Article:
This most interesting list of songs Broadway legend Stephen Sondheim wishes he wrote himself (at least in part), originally appeared in the New York Times Magazine in 2000 and was a fascinating sidebar to a Frank Rich piece honoring the composer on his 70th birthday. The original list was prepared for Mark Eden Horowitz, Senior Music Specialist at the Library of Congress in conjunction with a concert commemorating the composer’s milestone birthday.
I received an email from Mr. Horowitz who gave me this additional insight into the creation of the list. He said, “Over a period of a few weeks, he (Sondheim) would fax or call me with songs to add to the list.” About fifteen songs from the list were actually performed as part of the concert, which featured Audra McDonald, Brian Stokes Mitchell, Marin Mazzie, Nathan Lane, Debra Monk, and Davis Gaines. When Frank Rich learned about it he asked that I send him the complete list to use as a sidebar. During the concert Sondheim spoke briefly as to some of his reasons for the choices. That segment is published in my book Sondheim on Music.” Subsequently, Barbara Cook used the list to create a concert, CD and video called Mostly Sondheim. Many thanks to Mark for sharing the backstory of this fascinating list.
In the spirit of both encouraging the American Popular Songbook to continue to flourish and with an interest in illuminating the artistry of inarguably our greatest living musical theater composer, I decided to expand upon Mr. Sondheim’s ideas. The embedded recordings are Stargayzing additions. All of the commentary is mine, only the song choices themselves come from the venerable Mr. Sondheim. I learned many new songs I had never heard from researching this piece. Many thanks to Stargayzing readers who have taken the time to correct my errors, which to my chagrin, were far more numerous than I would have expected.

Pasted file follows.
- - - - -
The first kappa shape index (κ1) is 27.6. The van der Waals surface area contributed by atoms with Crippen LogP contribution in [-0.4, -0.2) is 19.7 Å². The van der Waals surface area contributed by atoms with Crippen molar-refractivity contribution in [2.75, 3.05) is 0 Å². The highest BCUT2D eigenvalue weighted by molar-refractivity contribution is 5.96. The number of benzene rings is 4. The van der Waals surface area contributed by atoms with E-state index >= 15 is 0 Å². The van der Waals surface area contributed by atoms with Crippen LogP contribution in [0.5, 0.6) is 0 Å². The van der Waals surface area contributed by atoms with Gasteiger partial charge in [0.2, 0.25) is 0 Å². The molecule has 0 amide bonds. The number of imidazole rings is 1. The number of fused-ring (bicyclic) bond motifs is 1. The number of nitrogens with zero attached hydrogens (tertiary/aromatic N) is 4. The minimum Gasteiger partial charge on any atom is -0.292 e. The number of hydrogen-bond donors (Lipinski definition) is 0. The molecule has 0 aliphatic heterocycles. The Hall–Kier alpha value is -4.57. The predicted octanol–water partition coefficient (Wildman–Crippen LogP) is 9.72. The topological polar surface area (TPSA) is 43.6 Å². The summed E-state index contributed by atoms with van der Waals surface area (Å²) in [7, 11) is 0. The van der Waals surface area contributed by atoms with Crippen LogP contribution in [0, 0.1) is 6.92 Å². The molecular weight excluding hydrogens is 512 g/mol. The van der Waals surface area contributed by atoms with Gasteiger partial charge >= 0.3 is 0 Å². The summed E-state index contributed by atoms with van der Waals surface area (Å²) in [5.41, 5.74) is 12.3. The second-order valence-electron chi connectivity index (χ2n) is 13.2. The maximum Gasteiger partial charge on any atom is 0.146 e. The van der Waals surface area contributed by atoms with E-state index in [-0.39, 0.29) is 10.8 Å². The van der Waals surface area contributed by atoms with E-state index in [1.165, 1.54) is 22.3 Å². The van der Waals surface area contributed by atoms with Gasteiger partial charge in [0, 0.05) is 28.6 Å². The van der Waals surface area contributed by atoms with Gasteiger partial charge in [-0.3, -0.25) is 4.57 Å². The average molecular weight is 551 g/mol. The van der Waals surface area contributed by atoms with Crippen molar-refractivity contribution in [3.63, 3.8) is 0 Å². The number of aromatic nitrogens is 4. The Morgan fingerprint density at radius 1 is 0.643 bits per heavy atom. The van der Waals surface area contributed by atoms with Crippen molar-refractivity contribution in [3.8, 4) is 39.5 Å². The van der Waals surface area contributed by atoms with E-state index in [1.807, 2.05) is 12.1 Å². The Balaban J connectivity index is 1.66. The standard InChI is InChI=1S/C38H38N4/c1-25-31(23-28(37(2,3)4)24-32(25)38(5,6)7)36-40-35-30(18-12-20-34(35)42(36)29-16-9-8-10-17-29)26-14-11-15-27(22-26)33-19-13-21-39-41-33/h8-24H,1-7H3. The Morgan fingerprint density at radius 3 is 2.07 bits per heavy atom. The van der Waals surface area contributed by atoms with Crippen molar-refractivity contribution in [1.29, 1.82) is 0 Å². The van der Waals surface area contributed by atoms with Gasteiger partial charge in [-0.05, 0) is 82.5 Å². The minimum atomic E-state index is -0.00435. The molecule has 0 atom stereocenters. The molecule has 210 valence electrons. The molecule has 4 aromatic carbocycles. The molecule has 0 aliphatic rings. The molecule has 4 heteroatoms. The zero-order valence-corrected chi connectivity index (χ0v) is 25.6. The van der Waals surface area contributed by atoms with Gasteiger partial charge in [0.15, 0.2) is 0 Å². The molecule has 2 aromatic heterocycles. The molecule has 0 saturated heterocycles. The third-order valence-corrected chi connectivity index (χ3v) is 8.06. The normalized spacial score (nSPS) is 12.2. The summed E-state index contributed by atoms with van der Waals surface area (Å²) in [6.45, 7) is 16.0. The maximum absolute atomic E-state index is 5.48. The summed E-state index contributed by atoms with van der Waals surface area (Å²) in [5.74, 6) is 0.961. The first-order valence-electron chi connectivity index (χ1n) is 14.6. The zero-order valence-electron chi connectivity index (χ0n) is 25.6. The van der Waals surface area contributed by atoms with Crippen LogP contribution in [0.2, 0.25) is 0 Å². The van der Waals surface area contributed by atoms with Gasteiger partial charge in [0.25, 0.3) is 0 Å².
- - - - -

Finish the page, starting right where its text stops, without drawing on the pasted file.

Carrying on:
Volume one was published in Stargayzing a few weeks back; here is volume two. I was gratified when Frank Rich himself described this series on twitter as “Outstanding archival work for Sondheim fans in need of a fix.” Please be sure to let me know which version of these songs is your favorite (in many cases, there were so many great recordings).
SONGS I WISH I’D WRITTEN
(AT LEAST IN PART), Volume Two
By Stephen Sondheim
Adam Guettel comes from musical theater royalty: he is the son of Mary Rodgers and the grandson of legendary Richard Rodgers.
“The Riddle Song,” from Floyd Collins (1994)
This is the version from the 1997 cast album of Floyd Collins.
“Birth of the Blues,” from George White’s Scandals 1926, lyrics by B.G. DeSylva and Lew Brown
There are so many versions of this incredible song, but I think Sammy Davis, Jr.’s live version is my absolute favorite.
Jurmann, Walter and Kaper, Bronislau
“San Francisco,” from San Francisco (film, 1936), lyrics by Gus Kahn
“Home,” from 70, Girls, 70 (1971), lyrics by Fred Ebb
Like many of the songs on Sondheim’s list, “Home” is culled from a failed musical, in this case, Kander and Ebb’s forgotten 70, Girls, 70, which ran for 35 performances and 9 previews in 1971. Here is the original cast, including Tony nominee Mildred Natwick and Lillian Roth.
“The Song Is You,” from Music in the Air (1932), lyrics by Oscar Hammerstein II
This is Nancy Wilson’s superb recording from the 1960s.